Some time ago, I indicated how to manually update the grub boot menu (see: GRUB2 revisited). This required quite a lot of effort to change file permissions and edit several text files. A much simpler method, that uses a graphical user interface, is to use the Grub Customizer application developed by Daniel Richter [Thanks Daniel!]
Installation is simple using Daniel’s PPA with the following commands in a Terminal window:
sudo add-apt-repository ppa:danielrichter2007/grub-customizer
sudo apt-get update
sudo apt-get install grub-customizer
The application shows up in the Administration menu and, when run, displays a list of boot menu items in the program’s window.
After installing Linux Mint Version 19.3 (Tara), my need was to remove a boot menu item for my dedicated data partition (/dev/sda2). This partition is formatted as NTFS in order that it can be used in both Linux and Windows in my dual-boot system. However, for some reason, grub identified this data partition (on which no operating system is installed) as a bootable Windows 7 menu entry. Needless to say that, any attempt to boot using this menu entry failed.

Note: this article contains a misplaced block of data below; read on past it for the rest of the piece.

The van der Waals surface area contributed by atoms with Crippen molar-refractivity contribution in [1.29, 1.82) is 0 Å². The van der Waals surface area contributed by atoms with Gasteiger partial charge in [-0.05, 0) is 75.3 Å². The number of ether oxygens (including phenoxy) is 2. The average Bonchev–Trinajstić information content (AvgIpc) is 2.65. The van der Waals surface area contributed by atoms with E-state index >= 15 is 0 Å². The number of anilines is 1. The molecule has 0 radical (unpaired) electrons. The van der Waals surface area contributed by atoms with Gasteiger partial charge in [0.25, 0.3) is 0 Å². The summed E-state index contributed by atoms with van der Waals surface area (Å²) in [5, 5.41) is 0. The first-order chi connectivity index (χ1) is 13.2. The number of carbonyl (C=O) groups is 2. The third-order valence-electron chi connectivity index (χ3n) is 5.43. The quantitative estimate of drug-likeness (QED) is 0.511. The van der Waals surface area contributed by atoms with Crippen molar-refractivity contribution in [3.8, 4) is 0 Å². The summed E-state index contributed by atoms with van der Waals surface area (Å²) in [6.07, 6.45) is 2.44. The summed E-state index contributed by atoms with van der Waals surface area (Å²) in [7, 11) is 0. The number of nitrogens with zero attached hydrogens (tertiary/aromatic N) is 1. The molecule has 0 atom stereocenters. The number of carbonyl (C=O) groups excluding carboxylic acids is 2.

Removing this redundant menu item using Grub Customizer is as simple as selecting the item in the List configuration tab and clicking on the Remove menu item. This has the effect of moving the entry from the list configuration to the list of removed items at right. I also took the opportunity to simplify the boot menu by removing all items except for Linux, memtest86+, and Windows, resulting in the following screen display:
Another useful feature of Grub Customizer is that grub identified my Linux installation as Ubuntu. This was easily changed by selecting the menu entry, clicking on the pencil icon (edit), and replacing the text for the distro’s name with Linux Mint 19.3 Tara.
Once all the modifications were complete, all that was left to do was to click on Save and reboot the computer in order to display my newly “minted” boot menu!
GRUB Customizer – GRUB configuration with style